Anyway, I was like that’s a story worth telling. I think kids would like that. Then I got the idea, the seed sort of simmered around for several years until I actually just buckled down and wrote it. It only took a few months of research and writing to get that down but I think half of a thing is a good idea and people should know about her. She’s a folk treasure of our country.

Yeah, as an artist it’s like you get to be a curator too in some ways to share what you’re inspired by and what you believe is an important story.

Yes, exactly.

You also said you were going into the studio with collaborators in November to work on a new record?

It’s this project that I was invited to be a part of with two high-profile women singers/musicians. We’ve been writing for a while, more intensively in the last six months. It’s very three-part harmony centric, which you would imagine because we’re all singers. Then it’ll have a band … it’ll be a band record. It won’t be totally stripped down. It’s neat. It’s very unclear to me what it will actually sound like, but I’m really grateful that they’re inviting my husband to be the producer, because I just trust him and I relax with him. It feels very homegrown.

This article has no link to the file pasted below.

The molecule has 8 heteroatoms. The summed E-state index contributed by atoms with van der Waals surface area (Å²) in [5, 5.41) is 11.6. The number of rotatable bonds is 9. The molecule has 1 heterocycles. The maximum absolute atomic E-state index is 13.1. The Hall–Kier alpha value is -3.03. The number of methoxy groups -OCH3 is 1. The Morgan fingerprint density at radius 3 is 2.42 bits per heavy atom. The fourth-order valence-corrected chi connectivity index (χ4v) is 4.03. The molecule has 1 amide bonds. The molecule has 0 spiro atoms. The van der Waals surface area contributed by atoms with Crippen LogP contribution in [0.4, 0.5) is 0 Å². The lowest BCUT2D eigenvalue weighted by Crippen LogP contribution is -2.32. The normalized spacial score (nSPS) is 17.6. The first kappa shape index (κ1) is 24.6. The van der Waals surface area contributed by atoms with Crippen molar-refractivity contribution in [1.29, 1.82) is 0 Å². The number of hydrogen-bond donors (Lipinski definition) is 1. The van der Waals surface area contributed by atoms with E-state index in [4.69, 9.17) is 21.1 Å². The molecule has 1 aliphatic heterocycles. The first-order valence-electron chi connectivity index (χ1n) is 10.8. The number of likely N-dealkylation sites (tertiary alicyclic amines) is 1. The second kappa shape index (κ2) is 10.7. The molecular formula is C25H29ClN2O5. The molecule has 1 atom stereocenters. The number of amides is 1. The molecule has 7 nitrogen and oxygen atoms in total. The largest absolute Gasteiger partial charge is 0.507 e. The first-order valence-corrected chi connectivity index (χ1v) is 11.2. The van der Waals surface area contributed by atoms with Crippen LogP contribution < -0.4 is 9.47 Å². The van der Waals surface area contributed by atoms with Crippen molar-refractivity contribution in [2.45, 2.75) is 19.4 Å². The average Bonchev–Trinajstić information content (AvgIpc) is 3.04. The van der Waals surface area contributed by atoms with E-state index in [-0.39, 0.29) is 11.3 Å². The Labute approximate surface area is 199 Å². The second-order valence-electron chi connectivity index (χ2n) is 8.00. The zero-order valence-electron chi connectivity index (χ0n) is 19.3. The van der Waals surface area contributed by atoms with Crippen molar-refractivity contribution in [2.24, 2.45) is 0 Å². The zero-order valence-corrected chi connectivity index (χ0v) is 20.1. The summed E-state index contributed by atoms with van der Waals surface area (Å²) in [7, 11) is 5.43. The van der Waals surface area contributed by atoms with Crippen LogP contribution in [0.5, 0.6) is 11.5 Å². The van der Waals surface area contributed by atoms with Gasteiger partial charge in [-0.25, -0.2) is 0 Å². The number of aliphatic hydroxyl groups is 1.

How do you get through the early phase of writing songs, where you want them to be great? What advice do you have about “putting in your time?”

Writing an abundance of songs is not really that difficult, but getting good songs is difficult. In some ways, I was a little bit naive but also over confident at the same time. My first record was super bad but I thought it was cool. Then I learned through that.

I thought, “this is worth sharing.” I think a lot of it is about curiosity and hard work, but a lot of it’s just about confidence, just having the confidence that your ideas are worth talking about. Otherwise, why would you get up and subject yourself to the pain of whatever it is – the torture of performance, or touring, or bad reviews, or whatever?

You’ve got to be confident that what you’re doing is worth sharing. Anyway, I had that confidence [with the first record], but the next record I did was better.

Where do you think you got that confidence? Now that I’m a parent, I’m really interested in how the way we were parented affects our creative life, and also how we can affect our children’s creative lives.